Buster Benson, Slack’s Platform Product Lead, spends a lot of time thinking about how to reduce friction between people and the various software they use at work.
“The goal of bots and apps in the workplace is to bring all the tools people use into the conversations they’re already having, in a more natural, friendly way,” Benson explains (a topic the platform team will be exploring in greater depth at our upcoming Frontiers conference, if you want to hear more from them in person).
But Benson and the team contend that, beyond bots, there are a lot of other useful ways to introduce software into workplace conversations. In this interview, Benson shares a few of his favorite bots for work, lends insight into how his team approaches integrating software into work discussions, and paints a picture of how seemingly simple things, like link previews, can actually help teams be more productive.
Slack: Can you elaborate on the role bots play at work?
Buster Benson: If you look at any knowledge worker’s calendar, you’ll see their day is spent between meetings and their desk, between their laptop and their phone. We’re interacting with people, and computers, software and mobile devices. It’s messy, but we’ve gotten to the point where most people are used to switching between apps and programs to do different things.
A bot helps facilitate a conversation between a person and software, and it’s able to do that in a more pleasant and friendly way.
Sometimes, bots can even make it easier to connect with people you don’t really know at work, which gets harder and harder to do as a company grows. I think of Howdy, Polly, and Hubot as good examples. I also really love Donut, which is an app that randomly pairs you with someone else in your company or organization (as long as they’ve opted-in).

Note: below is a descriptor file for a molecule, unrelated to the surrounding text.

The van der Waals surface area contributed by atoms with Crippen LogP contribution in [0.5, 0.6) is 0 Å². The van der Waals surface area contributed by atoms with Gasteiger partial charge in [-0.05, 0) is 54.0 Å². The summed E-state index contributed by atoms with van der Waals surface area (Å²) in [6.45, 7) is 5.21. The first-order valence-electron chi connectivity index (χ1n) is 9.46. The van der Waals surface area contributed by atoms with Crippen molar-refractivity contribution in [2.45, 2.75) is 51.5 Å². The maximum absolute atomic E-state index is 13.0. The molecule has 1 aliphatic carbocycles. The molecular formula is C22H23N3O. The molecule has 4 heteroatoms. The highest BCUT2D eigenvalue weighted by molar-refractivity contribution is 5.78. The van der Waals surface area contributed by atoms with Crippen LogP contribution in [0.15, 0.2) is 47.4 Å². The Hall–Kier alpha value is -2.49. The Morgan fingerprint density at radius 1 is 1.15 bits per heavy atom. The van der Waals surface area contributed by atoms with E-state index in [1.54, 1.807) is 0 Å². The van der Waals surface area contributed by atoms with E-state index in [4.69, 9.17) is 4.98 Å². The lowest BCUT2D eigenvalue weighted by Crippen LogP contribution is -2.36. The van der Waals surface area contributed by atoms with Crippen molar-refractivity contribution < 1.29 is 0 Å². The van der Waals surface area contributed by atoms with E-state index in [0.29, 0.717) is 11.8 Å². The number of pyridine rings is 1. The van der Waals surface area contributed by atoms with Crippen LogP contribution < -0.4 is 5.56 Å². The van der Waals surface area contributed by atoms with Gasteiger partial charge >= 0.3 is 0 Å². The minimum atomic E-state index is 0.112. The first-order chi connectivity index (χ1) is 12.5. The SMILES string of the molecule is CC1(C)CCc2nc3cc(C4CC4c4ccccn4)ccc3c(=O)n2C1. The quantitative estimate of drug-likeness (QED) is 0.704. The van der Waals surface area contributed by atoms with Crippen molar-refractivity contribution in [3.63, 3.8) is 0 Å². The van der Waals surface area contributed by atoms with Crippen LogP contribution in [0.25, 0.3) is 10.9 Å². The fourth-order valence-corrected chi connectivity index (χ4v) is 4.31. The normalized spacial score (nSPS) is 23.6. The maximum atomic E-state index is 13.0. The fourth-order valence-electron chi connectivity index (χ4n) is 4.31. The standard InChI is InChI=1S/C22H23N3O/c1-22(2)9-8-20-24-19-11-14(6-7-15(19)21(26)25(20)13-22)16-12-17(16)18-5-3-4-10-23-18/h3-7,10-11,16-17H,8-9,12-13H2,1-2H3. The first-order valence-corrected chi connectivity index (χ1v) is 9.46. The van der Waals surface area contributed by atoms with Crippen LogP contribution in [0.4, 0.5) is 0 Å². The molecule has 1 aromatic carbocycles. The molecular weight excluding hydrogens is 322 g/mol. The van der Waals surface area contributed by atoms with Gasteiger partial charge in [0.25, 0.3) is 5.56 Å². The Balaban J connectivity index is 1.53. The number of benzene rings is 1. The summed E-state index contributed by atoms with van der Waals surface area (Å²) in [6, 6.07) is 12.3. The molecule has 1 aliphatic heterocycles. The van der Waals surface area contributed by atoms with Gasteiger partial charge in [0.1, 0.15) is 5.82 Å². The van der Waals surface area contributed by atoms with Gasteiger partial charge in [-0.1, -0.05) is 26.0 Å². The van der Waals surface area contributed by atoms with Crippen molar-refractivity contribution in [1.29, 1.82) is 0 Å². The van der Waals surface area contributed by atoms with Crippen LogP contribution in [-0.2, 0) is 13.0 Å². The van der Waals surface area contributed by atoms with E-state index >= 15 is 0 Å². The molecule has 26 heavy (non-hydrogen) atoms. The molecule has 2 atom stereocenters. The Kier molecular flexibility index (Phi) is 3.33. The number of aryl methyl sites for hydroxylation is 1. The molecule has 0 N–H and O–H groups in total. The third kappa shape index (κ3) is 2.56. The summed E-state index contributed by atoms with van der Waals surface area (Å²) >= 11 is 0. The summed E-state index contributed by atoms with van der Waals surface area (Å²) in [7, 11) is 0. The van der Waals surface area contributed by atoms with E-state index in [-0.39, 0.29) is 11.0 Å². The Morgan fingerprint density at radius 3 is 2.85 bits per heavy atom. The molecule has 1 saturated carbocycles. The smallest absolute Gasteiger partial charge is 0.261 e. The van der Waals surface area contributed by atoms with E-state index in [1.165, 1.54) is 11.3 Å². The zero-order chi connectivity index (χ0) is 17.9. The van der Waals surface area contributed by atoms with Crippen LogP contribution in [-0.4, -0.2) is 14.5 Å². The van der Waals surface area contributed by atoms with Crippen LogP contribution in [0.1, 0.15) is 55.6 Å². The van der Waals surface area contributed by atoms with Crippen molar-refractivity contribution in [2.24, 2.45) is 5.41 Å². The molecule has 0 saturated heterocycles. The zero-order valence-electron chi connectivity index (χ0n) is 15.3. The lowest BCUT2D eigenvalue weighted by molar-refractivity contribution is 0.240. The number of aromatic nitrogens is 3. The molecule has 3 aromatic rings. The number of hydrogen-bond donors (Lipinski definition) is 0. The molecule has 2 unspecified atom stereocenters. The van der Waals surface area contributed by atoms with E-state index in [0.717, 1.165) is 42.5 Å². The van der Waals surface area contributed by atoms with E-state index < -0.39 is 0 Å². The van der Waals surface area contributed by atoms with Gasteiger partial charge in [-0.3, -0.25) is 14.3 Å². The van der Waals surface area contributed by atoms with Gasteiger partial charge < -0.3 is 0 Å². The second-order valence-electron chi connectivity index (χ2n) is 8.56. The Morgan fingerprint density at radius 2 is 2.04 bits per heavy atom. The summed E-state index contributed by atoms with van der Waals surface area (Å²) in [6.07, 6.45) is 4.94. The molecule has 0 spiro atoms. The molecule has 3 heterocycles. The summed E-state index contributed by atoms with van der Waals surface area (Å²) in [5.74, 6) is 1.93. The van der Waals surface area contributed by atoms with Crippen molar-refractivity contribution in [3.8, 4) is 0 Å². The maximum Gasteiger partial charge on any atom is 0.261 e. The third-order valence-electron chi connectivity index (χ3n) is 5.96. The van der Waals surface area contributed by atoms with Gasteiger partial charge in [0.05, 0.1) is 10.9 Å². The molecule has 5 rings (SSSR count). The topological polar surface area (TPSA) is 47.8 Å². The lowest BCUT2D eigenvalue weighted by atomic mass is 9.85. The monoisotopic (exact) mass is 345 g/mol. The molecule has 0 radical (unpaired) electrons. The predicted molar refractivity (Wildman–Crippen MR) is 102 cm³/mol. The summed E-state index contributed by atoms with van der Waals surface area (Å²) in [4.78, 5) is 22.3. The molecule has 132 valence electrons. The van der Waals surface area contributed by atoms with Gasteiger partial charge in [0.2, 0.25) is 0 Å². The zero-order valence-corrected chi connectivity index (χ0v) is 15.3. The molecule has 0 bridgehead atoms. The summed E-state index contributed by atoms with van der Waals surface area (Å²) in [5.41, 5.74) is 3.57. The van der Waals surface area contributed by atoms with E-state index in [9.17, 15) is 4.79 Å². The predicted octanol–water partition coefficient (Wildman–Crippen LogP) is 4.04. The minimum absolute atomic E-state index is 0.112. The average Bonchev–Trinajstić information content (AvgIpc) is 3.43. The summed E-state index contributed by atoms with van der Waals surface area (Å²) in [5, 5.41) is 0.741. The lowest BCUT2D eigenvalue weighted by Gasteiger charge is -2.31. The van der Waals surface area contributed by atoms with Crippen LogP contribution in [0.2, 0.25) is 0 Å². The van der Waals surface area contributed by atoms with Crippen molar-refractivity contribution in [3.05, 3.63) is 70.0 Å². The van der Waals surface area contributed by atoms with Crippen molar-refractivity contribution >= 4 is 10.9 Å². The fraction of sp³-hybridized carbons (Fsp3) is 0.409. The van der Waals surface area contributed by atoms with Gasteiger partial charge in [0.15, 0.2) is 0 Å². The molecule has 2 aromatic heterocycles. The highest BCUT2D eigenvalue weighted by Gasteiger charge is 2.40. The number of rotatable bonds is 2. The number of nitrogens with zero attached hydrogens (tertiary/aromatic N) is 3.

Slack: So, if bots are already doing a good job of bridging the gap between people and the software they use at work, why not stop there?
Benson: People are generally okay with software just doing courteous things as the need arises, but these solutions don’t always have to be designed with a robot face and a human demeanour to be useful. Sometimes the solution needs to be more invisible.
For example, if I link to a report in a discussion with my team in a channel, I probably don’t need to talk to a bot to do that. Maybe what would be more helpful is to have the link I share extend in the channel and display a preview of the report.
There are apps like Mode or Periscope Data that do this really well. They’ll take the chart behind the link you shared and pull it right into the conversation where everyone can see it. Without that preview, you might have to stop what you’re doing, go to the app, log in, maybe you don’t have an account, you request one, etcetera.
These kinds of details smooth out a lot of typical bumps and stalls teams experience daily that end up slowing them down. It’s not very different from the way a bot works, it’s just another means for bringing the information you need to the conversation you’re having.
Slack: What’s next for the team? What other ways are you approaching the integration of software into people’s conversations at work?
Benson: Our main goal is to find ways to help teams reach shared understanding, faster. Slack is like a big canvas and there are a lot of opportunities to use things like link previews, buttons, and drop-downs to add context to a conversation or turn messages into action items.
If you take these elements, add in bots, and blend them into how people work today, people will actually be able to focus on the meaning behind their work instead of the tools.
And ideally, all of these things would work together so effortlessly, you would walk away from every conversation with your team in Slack feeling like you just had the most productive, well-informed meeting ever.
We’re not quite there yet, but it’s very much where we’re headed.
Explore how developers are shaping the future of teamwork and meet members of Slack’s Platform team at Frontiers. Learn more and register here.